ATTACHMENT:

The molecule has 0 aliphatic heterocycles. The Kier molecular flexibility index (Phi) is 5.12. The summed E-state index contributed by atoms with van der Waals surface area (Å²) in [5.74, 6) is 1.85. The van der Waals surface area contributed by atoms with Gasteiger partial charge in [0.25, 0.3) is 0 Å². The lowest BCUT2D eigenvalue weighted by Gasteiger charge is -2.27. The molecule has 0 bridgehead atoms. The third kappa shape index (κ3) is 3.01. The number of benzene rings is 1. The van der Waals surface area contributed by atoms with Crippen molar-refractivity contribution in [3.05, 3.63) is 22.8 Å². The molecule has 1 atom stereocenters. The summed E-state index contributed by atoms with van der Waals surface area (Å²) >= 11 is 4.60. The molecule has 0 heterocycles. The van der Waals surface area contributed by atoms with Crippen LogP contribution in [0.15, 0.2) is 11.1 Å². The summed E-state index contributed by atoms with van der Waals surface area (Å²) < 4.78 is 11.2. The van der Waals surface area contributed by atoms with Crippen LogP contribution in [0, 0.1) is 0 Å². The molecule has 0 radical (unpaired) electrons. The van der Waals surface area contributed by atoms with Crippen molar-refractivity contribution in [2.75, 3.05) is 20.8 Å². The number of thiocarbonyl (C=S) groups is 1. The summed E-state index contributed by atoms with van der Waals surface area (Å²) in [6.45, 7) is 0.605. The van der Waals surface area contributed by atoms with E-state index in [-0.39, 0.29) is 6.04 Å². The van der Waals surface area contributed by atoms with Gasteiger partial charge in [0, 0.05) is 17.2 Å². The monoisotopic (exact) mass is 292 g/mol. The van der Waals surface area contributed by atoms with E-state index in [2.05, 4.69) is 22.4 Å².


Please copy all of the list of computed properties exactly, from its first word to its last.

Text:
The molecule has 0 aliphatic heterocycles. The Kier molecular flexibility index (Phi) is 5.12. The summed E-state index contributed by atoms with van der Waals surface area (Å²) in [5.74, 6) is 1.85. The van der Waals surface area contributed by atoms with Gasteiger partial charge in [0.25, 0.3) is 0 Å². The lowest BCUT2D eigenvalue weighted by Gasteiger charge is -2.27. The molecule has 0 bridgehead atoms. The third kappa shape index (κ3) is 3.01. The number of benzene rings is 1. The van der Waals surface area contributed by atoms with Crippen molar-refractivity contribution in [3.05, 3.63) is 22.8 Å². The molecule has 1 atom stereocenters. The summed E-state index contributed by atoms with van der Waals surface area (Å²) >= 11 is 4.60. The molecule has 0 heterocycles. The van der Waals surface area contributed by atoms with Crippen LogP contribution in [0.15, 0.2) is 11.1 Å². The summed E-state index contributed by atoms with van der Waals surface area (Å²) < 4.78 is 11.2. The van der Waals surface area contributed by atoms with Crippen LogP contribution in [0, 0.1) is 0 Å². The molecule has 0 radical (unpaired) electrons. The van der Waals surface area contributed by atoms with Crippen molar-refractivity contribution in [2.75, 3.05) is 20.8 Å². The number of thiocarbonyl (C=S) groups is 1. The summed E-state index contributed by atoms with van der Waals surface area (Å²) in [6.45, 7) is 0.605. The van der Waals surface area contributed by atoms with E-state index in [-0.39, 0.29) is 6.04 Å². The van der Waals surface area contributed by atoms with Gasteiger partial charge in [0, 0.05) is 17.2 Å². The monoisotopic (exact) mass is 292 g/mol. The van der Waals surface area contributed by atoms with E-state index in [2.05, 4.69) is 22.4 Å².